There's so much that changes in the MG landscape throughout the year...we thought a plant trial and garden blog was the best way to start sharing "what's new" and "what's happening with all those new varieties" with you! Visit often for updates on how trial plants are performing in the gardens and to see photos throughout the season as we grow and change!

Welcome to the Midwest Groundcovers Landscape Blog

Welcome to the Midwest Groundcovers Landscape Blog
Astilbe 'Vision in Red' with Hosta 'Patriot' and Carex 'Ice Dance'

Friday, June 24, 2011

Natives in the Garden

Hello again,
Native plants are looking great these days. So to encourage and inspire you to use some of these great native plants, I've got some pictures for you. Next post will be back to the Piet Oudolf garden changes. Here we go!
Echinacea pallida
One of the more common natives in the garden is the Pale Purple Coneflower. This beauty blooms a couple weeks earlier than the even more common Echinacea purpurea or Purple Coneflower. Both are excellent for your gardens. E. pallida grows 3-4' tall and very upright. It is easily distinguishable from other species by it's heavily drooping petals. There is even a cultivar out there called 'Hula Dancer', because the petals resemble the hula skirts. This grouping is located near the entrance to our facility in St Charles and cannot be missed.

Penstemon digitalisThis is a personal favorite of mine. The flowers are easily seen from far away. Variation of colors can be seen on this plant from pure white to dark pink. Sometimes even the foliage turns red and then gets selected for cultivation like 'Husker Red' did. Now more varieties are in the market including another favorite of mine, 'Dark Towers'. What I enjoy most is the tubular flowers that seem to attract bees and butterflies alike. While some may be wary of its reseeding capability, I think it's worthy of use. In large gardens, seeding around can even be encouraged. In fall the seed capsules and foliage turn dark red and are attractive again causing this perennial to be a 3 season gem.
Heliopsis helianthoidesThis is a plant whose cultivars first intrigued me. 'Summer Nights' and 'Asahi' are two that we currently offer. This is a cheery plant that brings a punch of yellow to you. Growing up to 5' tall, it can also seed around a little. It does like to live, that's for sure. Goldfinches, and other birds love this plant, and I see them and Juncos eating the seed late into winter. The foliage stays very clean, and overall the plant works well in the back of a border. Mixed with Parthenium integrifolium, the combination will offer a very nice contrast of white and yellow.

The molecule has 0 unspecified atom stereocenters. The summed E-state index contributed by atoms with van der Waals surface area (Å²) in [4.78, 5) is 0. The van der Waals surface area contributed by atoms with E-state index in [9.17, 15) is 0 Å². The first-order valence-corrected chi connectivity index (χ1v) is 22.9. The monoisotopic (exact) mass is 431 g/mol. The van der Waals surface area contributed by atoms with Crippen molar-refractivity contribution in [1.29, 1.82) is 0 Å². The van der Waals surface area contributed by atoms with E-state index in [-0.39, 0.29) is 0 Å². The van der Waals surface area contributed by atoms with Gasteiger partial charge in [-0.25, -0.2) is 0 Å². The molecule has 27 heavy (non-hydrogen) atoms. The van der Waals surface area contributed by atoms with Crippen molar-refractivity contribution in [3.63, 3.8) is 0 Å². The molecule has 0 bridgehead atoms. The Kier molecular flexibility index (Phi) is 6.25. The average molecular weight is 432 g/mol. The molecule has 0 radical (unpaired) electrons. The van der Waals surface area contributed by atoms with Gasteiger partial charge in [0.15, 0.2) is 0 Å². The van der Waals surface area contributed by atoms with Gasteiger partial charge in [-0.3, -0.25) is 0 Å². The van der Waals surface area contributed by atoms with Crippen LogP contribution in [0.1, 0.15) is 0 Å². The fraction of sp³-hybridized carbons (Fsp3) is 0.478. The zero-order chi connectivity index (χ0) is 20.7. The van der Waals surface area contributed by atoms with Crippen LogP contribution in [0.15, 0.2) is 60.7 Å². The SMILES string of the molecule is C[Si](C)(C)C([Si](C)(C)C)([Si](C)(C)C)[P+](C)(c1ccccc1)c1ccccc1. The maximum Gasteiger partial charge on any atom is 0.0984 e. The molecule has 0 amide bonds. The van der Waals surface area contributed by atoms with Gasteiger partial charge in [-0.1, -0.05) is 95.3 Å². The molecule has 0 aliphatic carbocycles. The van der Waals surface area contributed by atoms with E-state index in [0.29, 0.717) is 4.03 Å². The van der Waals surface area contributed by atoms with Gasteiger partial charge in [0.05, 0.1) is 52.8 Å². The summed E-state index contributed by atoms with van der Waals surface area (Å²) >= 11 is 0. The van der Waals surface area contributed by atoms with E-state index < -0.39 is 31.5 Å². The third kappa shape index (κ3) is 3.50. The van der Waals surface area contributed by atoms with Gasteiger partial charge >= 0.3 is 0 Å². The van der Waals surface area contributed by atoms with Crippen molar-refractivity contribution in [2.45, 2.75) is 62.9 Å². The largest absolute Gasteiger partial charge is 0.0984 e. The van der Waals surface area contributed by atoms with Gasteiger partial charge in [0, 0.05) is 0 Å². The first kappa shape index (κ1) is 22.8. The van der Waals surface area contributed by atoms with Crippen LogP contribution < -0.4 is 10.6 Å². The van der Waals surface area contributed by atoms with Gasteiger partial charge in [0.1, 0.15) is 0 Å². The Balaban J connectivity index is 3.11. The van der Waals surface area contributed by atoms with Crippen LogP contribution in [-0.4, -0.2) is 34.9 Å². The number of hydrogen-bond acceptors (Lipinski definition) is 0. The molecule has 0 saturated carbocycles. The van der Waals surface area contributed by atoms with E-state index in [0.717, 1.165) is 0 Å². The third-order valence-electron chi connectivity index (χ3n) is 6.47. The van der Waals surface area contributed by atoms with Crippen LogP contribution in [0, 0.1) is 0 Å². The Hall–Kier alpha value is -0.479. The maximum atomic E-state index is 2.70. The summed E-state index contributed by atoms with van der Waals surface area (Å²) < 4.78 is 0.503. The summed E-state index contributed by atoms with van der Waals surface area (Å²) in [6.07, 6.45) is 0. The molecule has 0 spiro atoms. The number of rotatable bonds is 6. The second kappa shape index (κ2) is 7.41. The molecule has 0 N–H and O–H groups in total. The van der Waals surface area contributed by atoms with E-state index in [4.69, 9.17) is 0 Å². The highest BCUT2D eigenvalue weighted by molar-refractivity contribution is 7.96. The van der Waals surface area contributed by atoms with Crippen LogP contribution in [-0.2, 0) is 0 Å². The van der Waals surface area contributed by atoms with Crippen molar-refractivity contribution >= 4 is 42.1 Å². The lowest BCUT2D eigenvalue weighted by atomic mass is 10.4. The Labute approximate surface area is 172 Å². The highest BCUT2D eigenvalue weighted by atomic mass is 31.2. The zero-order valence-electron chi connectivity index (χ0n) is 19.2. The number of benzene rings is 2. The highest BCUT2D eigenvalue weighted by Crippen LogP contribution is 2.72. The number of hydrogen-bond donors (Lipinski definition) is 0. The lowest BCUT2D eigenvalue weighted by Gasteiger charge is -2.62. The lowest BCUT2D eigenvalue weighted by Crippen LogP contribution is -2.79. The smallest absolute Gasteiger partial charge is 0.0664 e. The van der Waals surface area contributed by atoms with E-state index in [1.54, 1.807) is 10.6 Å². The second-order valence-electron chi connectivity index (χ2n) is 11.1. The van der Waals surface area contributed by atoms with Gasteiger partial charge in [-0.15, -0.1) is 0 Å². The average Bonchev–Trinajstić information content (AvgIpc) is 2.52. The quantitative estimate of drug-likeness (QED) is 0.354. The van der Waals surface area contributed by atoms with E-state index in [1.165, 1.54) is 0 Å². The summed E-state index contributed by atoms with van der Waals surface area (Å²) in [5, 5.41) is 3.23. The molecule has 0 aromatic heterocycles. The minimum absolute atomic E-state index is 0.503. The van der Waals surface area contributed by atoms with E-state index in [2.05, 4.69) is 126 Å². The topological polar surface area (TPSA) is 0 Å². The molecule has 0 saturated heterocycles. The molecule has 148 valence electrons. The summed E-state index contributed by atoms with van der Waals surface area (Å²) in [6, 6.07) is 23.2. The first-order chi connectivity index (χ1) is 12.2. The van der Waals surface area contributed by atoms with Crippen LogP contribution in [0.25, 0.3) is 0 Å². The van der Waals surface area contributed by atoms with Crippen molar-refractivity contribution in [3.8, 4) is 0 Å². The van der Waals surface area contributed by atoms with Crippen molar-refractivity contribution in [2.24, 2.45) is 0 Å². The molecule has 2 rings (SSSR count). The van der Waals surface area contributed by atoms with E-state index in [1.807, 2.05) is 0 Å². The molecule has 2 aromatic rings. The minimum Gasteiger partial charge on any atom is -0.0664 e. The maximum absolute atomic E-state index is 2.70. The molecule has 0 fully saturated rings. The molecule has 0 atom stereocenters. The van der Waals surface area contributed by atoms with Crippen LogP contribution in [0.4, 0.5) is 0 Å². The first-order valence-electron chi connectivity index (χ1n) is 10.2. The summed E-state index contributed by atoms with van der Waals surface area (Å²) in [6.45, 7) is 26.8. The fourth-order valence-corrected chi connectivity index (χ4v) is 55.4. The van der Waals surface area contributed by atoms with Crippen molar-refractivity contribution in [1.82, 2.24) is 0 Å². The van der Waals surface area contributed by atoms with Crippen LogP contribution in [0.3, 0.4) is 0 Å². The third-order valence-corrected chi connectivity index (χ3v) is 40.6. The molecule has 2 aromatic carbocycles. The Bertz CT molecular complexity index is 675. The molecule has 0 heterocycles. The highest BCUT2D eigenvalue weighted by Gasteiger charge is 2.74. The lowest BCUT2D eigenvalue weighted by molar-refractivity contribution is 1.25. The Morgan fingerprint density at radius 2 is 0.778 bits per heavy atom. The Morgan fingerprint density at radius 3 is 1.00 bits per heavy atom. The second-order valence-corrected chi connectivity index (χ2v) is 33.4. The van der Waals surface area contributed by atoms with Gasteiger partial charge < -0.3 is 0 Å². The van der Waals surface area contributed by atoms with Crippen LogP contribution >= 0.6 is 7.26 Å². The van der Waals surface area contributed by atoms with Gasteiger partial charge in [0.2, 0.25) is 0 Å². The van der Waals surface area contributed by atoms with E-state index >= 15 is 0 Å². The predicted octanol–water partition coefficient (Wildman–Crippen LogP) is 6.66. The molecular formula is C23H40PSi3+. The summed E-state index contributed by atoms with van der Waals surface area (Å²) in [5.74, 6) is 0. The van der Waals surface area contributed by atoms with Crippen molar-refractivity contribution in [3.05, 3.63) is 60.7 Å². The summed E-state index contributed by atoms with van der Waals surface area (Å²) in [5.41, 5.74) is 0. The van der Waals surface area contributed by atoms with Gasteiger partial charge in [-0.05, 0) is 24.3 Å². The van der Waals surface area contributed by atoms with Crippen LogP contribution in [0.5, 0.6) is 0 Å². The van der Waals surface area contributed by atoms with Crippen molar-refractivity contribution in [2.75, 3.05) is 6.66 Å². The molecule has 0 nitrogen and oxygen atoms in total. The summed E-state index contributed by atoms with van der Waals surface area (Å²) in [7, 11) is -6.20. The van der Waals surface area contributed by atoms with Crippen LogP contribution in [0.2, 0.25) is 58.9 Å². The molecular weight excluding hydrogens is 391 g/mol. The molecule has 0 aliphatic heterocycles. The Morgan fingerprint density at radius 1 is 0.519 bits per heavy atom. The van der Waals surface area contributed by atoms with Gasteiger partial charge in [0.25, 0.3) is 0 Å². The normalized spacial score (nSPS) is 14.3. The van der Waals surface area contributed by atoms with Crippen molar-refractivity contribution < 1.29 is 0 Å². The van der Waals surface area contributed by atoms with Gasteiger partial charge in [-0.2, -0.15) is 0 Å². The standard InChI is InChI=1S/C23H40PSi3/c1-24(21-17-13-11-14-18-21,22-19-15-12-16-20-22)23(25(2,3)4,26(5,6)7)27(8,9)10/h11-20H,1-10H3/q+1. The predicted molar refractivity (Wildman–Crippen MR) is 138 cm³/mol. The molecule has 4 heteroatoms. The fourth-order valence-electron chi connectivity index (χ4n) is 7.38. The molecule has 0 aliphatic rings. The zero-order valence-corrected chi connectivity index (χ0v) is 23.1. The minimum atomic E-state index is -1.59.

Asclepias tuberosa
Blooming all over the place right now is the Butterfly weed. It's very hard to miss with its dark warm orange colored flowers. This plant does best with well drained to dry sites, although I've started to see it seed around in areas that aren't so dry. Climate change??? Anyway, this is one from the genera that feed the Monarch butterflies. It is a great thing to plant this in your garden. Even though I'm not the biggest fan of pink and orange together, it looks pretty good around the base of the Echinacea pallida in our front entrance.
Asclepias syriaca
I tend to see more larvae from the monarch on the Common Milkweed. This one does have very large leaves and much larger flowers that are typically in the shape of a ball. It can reseed a little around the garden, so I recommend this as more of a middle of the border plant. If you don't want plants to reseed around, than I don't recommend this to you.

Baptisia leucantha
Over the years I get more and more excited about Baptisia. When seeing them in the wild, it is very exciting. These plants were growing near a stand of Penstemon digitalis at Nelson Lake Forest Preserve in Batavia. This is a very slow growing plant that will reward you if you have the patience to let it grow. This is also a plant that will be happier if there are other plants around its bare legs. I like to see it with Sporobolus heterolepis around the base.
Thalictrum dioicum
A very fine textured plant that has white flowers dancing over the delicate foliage. The dark stems on this particular plant really attracted me to it. There have been many cultivars of Thalictrum produced in the past few years. I personally like the straight species. We do have many of these in the Natural Garden Natives™ product line. They like to grow along the edges of the forest in damp locations and grow to 5' tall.

Thanks again for reading the blog. I hope you've enjoyed once again. Until next time, have a great day.

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